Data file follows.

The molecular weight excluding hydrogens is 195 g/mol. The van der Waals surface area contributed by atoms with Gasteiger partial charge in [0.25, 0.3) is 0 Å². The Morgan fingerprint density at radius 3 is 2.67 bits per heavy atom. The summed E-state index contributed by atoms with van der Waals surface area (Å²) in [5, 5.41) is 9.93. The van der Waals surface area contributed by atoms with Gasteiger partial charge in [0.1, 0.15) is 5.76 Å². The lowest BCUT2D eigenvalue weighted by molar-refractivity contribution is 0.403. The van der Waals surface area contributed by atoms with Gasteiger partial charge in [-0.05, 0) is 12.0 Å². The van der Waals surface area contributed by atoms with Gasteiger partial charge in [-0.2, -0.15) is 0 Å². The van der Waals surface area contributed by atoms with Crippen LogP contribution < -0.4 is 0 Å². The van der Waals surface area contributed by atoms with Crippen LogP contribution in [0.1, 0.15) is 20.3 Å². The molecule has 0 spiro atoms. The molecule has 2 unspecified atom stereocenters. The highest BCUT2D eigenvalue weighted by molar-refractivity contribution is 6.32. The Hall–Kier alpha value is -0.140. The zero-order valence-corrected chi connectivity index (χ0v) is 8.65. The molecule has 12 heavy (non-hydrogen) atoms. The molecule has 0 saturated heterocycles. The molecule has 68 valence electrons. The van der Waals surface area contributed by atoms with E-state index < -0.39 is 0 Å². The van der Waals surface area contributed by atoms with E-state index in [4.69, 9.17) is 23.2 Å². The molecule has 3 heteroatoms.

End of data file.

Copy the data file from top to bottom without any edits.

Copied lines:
The molecular weight excluding hydrogens is 195 g/mol. The van der Waals surface area contributed by atoms with Gasteiger partial charge in [0.25, 0.3) is 0 Å². The Morgan fingerprint density at radius 3 is 2.67 bits per heavy atom. The summed E-state index contributed by atoms with van der Waals surface area (Å²) in [5, 5.41) is 9.93. The van der Waals surface area contributed by atoms with Gasteiger partial charge in [0.1, 0.15) is 5.76 Å². The lowest BCUT2D eigenvalue weighted by molar-refractivity contribution is 0.403. The van der Waals surface area contributed by atoms with Gasteiger partial charge in [-0.05, 0) is 12.0 Å². The van der Waals surface area contributed by atoms with Gasteiger partial charge in [-0.2, -0.15) is 0 Å². The van der Waals surface area contributed by atoms with Crippen LogP contribution < -0.4 is 0 Å². The van der Waals surface area contributed by atoms with Crippen LogP contribution in [0.1, 0.15) is 20.3 Å². The molecule has 0 spiro atoms. The molecule has 2 unspecified atom stereocenters. The highest BCUT2D eigenvalue weighted by molar-refractivity contribution is 6.32. The Hall–Kier alpha value is -0.140. The zero-order valence-corrected chi connectivity index (χ0v) is 8.65. The molecule has 12 heavy (non-hydrogen) atoms. The molecule has 0 saturated heterocycles. The molecule has 68 valence electrons. The van der Waals surface area contributed by atoms with E-state index < -0.39 is 0 Å². The van der Waals surface area contributed by atoms with E-state index in [4.69, 9.17) is 23.2 Å². The molecule has 3 heteroatoms.